It’s just that some people can’t see themselves scarfing down scorpions or gulping a grasshopper, which is why edible insects were offered to the public this weekend at College of the Atlantic. In the spirit of the Halloween season, the college’s Dorr Museum of Natural History was open Saturday evening to visitors who wanted to see the museum’s animal specimens, view marine creatures in a touch tank or make children’s Halloween masks.

And if anyone happened to be hungry, there were snacks, too.

Carrie Graham, the museum’s manager and an instructor in entomology at COA, prepared four dishes from bugs she purchased on the Internet. With mealworms, she made mealworm brittle and also offered them dry roasted with hummus and crackers. With crickets, she covered some with chocolate and sauteed others with butter and garlic.

Today’s poll

Would you eat a roasted, fried, chocolate-covered or other chef-prepared bug?

Yes

No

“Blech!” was the reaction from more than one child at the event, most of whom went for candy or grapes from nearby bowls. But according to Graham, several museum visitors sampled her buggy bites.

“A lot of Americans have never eaten insects,” Graham said. “It’s a novelty for a lot of people.”

Graham said that though bugs are not seen as food in most Western cultures, insects are commonly eaten in many Asian countries. They are rich in protein and often in amino acids and, if properly prepared, blend well in dishes, she said. Crickets, she said, are high in calcium.

“Nutritionally, they’re quite good,” Graham said.

To support her case, Graham had two books available for people to skim while they ate — or at least thought about eating. One, called “Man Eating Bugs,” was about cultures where insects are part of the local cuisine. “Entertaining with Insects” featured recipes for dishes with names such as Honey Bee Souffle, Beetle Bars and Hot Cricket Avocado Delight.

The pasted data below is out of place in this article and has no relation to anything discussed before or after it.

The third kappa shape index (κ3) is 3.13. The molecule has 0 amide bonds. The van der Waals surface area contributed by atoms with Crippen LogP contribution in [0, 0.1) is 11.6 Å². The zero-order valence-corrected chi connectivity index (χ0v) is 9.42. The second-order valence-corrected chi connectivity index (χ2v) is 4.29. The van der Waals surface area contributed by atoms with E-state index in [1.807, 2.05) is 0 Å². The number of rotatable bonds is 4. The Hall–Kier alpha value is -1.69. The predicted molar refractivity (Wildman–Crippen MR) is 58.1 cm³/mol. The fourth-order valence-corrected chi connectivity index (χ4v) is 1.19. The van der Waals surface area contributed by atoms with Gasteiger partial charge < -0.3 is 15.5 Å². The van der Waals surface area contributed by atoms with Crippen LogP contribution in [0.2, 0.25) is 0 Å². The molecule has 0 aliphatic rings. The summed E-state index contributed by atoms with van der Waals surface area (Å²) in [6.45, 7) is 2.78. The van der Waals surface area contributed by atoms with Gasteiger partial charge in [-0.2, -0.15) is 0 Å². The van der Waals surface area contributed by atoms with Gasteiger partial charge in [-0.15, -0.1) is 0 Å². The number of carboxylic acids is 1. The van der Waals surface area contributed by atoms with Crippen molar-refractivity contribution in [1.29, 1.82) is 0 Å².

Of the 80 or so people who visited the museum Saturday night, Graham estimated that one-third of them tried her cooked bugs, which she had prepared earlier in the day.

She said she ordered them online and had them shipped live from domestic insect farms to ensure their freshness. Insects such as crickets and mealworms, which are best eaten in late juvenile stages, are fairly easy to raise and aren’t expensive to buy, she said.

“Most of [the insect farming] business is in the pet trade, but more and more people have been ordering them for human consumption,” she said. “The bulk of the cost [for buying bugs online] is the shipping.”

When the boxes arrived, she put them in her freezer for a few days to kill the contents before cooking them in her oven at 200 degrees for two hours. She said she cooks insects to eat only as a rare treat, maybe a few times a year.

“I cooked it all in my kitchen today,” she said. “Usually I dry roast them.”

Graham stressed that Maine requires permits for many exotic species, but not for native ones such as crickets and mealworms. Anyone who purchases live insects online should make sure they have any needed permits before they place an order, she said.

A dead Vietnamese giant centipede — a former pet of Graham’s named after dancer Cyd Charisse “because she has great legs” — that the museum manager had in a glass box at the event was acquired in Michigan, she added.

For many who sampled the bugs Saturday, their primary reaction seemed to be more to texture than taste, presuming they could get past the concept of eating bugs. Most of the dishes tasted like the added flavorings such as chocolate, butter, garlic or candy brittle, rather than like an insect. But the flavors didn’t prevent little bug appendages from getting stuck in the teeth.

One girl, Elle Yarborough, happily chomped down on a cluster of chocolate-covered crickets but lost enthusiasm as she chewed, according to her mother, Marie Yarborough.

“I don’t like the insects,” the girl told Graham.

Marissa Altman, a second-year COA student from Brookfield, Conn., said she has eaten insects before in lollipops. She said she likely has eaten bugs on other occasions when she didn’t mean to.

As for the snacks at the museum, Altman said she preferred the mealworms over the crickets.

“I think the mealworms taste better because they don’t have legs,” Altman said.